Conflicts between rich and poor countries have stalled United Nations climate talks and kept the conference from agreeing to financing for climate change mitigation and an extension of the Kyoto Protocol.
The Associated Press reports that nations are scrambling to finalize an agreement for payments from wealthy nations to poor nations and extend the Kyoto Protocol, the only binding emissions reduction agreement among wealthy nations, which expires this year.
The finance issue has been a dark cloud hanging over the conference from the beginning, as rich nations won’t make any firm commitments — partly due to domestic budget constraints — and poor nations want $100 billion per year in climate aid by 2020, building on the pledge made in Copenhagen three years ago.
In 2009, rich nations, including the United States, pledged long-term aid to help poor nations mitigate the impacts of global warming, starting with $10 billion a year between 2010 and 2012.
Funding would increase to $100 billion in 2020. However, it was never specified how this funding promise would be kept.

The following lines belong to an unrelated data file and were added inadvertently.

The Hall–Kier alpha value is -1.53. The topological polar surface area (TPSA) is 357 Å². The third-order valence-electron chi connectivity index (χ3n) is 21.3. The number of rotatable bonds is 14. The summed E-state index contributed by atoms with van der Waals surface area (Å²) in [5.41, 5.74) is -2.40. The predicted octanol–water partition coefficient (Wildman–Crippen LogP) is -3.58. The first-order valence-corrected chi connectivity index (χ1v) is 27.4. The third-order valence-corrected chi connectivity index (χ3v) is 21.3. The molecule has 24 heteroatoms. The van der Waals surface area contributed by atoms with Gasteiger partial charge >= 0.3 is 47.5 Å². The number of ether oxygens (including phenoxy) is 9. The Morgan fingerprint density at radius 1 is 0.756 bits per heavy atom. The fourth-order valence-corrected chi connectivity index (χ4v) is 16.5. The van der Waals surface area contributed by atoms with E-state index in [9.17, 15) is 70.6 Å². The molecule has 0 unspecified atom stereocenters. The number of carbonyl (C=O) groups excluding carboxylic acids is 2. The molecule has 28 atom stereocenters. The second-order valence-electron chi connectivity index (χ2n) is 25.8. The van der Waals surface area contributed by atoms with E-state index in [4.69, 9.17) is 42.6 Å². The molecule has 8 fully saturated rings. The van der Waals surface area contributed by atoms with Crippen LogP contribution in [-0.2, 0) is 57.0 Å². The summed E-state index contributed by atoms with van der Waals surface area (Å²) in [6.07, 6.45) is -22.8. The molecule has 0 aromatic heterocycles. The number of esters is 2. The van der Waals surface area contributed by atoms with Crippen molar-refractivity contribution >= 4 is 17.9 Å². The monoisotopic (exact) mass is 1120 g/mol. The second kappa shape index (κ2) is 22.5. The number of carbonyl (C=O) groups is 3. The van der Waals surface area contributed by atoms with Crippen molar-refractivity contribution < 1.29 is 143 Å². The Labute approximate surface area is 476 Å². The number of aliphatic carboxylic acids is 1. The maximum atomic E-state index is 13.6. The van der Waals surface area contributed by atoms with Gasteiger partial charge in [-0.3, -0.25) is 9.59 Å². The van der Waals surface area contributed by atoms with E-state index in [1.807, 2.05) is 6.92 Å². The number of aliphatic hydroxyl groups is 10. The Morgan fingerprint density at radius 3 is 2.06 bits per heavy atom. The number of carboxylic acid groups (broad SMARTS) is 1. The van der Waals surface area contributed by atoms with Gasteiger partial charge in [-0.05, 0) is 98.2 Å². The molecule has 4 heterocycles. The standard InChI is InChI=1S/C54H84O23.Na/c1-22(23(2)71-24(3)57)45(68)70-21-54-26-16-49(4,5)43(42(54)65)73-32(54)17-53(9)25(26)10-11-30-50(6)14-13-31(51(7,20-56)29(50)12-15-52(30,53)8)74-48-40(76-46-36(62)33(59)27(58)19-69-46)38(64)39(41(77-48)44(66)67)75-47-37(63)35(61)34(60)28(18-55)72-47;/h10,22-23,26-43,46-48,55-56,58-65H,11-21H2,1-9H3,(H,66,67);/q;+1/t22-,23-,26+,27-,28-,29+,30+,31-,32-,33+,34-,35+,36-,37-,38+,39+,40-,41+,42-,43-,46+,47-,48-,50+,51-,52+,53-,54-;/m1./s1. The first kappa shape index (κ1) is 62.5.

A draft of the agreement being hammered out in Doha urged rich nations “to make firm commitments to provide scaled up climate finance beyond 2012,” but didn’t set any targets for mid-term financing.
The BBC reports that some European countries have offered interim climate funding, but the U.S. won’t commit to any interim funding. The U.S.’s decision has angered environmental groups, especially after promises by U.S. officials that climate change would become a top priority in President Barack Obama’s second term.
Delegates are also having trouble coming to an agreement over extending the expiring Kyoto Protocol, which the U.S. never ratified. However, Japan, New Zealand, Canada and Russia all plan on opting out of an extension of the protocol, because it won’t bind large developing nations, like China and India, to greenhouse gas reductions, rendering their own efforts to cut emissions effectively pointless.
A recent report found that China alone was responsible for 80 percent of the growth of global carbon emissions in 2011. China’s share of the total carbon emissions that year was 28 percent, while India’s was 7 percent.
“Those countries, especially those two, aren’t really interested in cutting CO2 emissions to curb their economic growth,” said Nick Loris, an economist at the conservative Heritage Foundation. “I think given the fact that so many of the developing countries are unwilling to reduce their coal consumption, it makes an international deal almost impossible.”
According to the AP, nations have set a 2015 deadline for a more expansive global climate agreement to prevent global temperatures from rising more than 2 degrees Celsius. However, the U.N. reports that global temperatures have already risen about 0.8 degrees Celsius above that level.
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